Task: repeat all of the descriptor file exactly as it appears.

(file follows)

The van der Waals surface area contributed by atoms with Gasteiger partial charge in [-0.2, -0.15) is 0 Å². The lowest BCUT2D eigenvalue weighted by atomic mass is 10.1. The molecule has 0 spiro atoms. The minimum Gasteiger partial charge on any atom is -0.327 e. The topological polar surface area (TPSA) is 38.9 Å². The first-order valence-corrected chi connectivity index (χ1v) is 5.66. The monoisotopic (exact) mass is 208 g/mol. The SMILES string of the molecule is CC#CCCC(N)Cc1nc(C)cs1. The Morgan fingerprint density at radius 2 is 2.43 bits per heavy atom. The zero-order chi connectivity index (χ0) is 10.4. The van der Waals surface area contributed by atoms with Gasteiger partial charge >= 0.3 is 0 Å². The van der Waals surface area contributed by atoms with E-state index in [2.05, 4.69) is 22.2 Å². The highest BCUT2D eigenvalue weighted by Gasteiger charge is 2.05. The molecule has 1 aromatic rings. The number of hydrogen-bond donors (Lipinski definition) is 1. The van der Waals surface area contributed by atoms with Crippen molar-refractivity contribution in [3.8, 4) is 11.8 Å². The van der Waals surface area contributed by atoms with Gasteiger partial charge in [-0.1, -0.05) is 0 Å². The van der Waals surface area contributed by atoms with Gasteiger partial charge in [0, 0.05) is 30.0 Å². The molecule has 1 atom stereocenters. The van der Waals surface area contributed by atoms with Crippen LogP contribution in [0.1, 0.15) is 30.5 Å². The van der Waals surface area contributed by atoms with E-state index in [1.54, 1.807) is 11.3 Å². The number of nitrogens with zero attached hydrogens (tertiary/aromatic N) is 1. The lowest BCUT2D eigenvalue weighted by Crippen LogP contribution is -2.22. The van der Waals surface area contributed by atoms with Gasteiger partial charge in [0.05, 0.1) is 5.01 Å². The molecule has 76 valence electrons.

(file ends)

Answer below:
The van der Waals surface area contributed by atoms with Gasteiger partial charge in [-0.2, -0.15) is 0 Å². The lowest BCUT2D eigenvalue weighted by atomic mass is 10.1. The molecule has 0 spiro atoms. The minimum Gasteiger partial charge on any atom is -0.327 e. The topological polar surface area (TPSA) is 38.9 Å². The first-order valence-corrected chi connectivity index (χ1v) is 5.66. The monoisotopic (exact) mass is 208 g/mol. The SMILES string of the molecule is CC#CCCC(N)Cc1nc(C)cs1. The Morgan fingerprint density at radius 2 is 2.43 bits per heavy atom. The zero-order chi connectivity index (χ0) is 10.4. The van der Waals surface area contributed by atoms with Gasteiger partial charge >= 0.3 is 0 Å². The van der Waals surface area contributed by atoms with E-state index in [2.05, 4.69) is 22.2 Å². The highest BCUT2D eigenvalue weighted by Gasteiger charge is 2.05. The molecule has 1 aromatic rings. The number of hydrogen-bond donors (Lipinski definition) is 1. The van der Waals surface area contributed by atoms with Crippen molar-refractivity contribution in [3.8, 4) is 11.8 Å². The van der Waals surface area contributed by atoms with Gasteiger partial charge in [-0.1, -0.05) is 0 Å². The van der Waals surface area contributed by atoms with Gasteiger partial charge in [0, 0.05) is 30.0 Å². The molecule has 1 atom stereocenters. The van der Waals surface area contributed by atoms with Crippen LogP contribution in [0.1, 0.15) is 30.5 Å². The van der Waals surface area contributed by atoms with E-state index in [1.54, 1.807) is 11.3 Å². The number of nitrogens with zero attached hydrogens (tertiary/aromatic N) is 1. The lowest BCUT2D eigenvalue weighted by Crippen LogP contribution is -2.22. The van der Waals surface area contributed by atoms with Gasteiger partial charge in [0.05, 0.1) is 5.01 Å². The molecule has 76 valence electrons.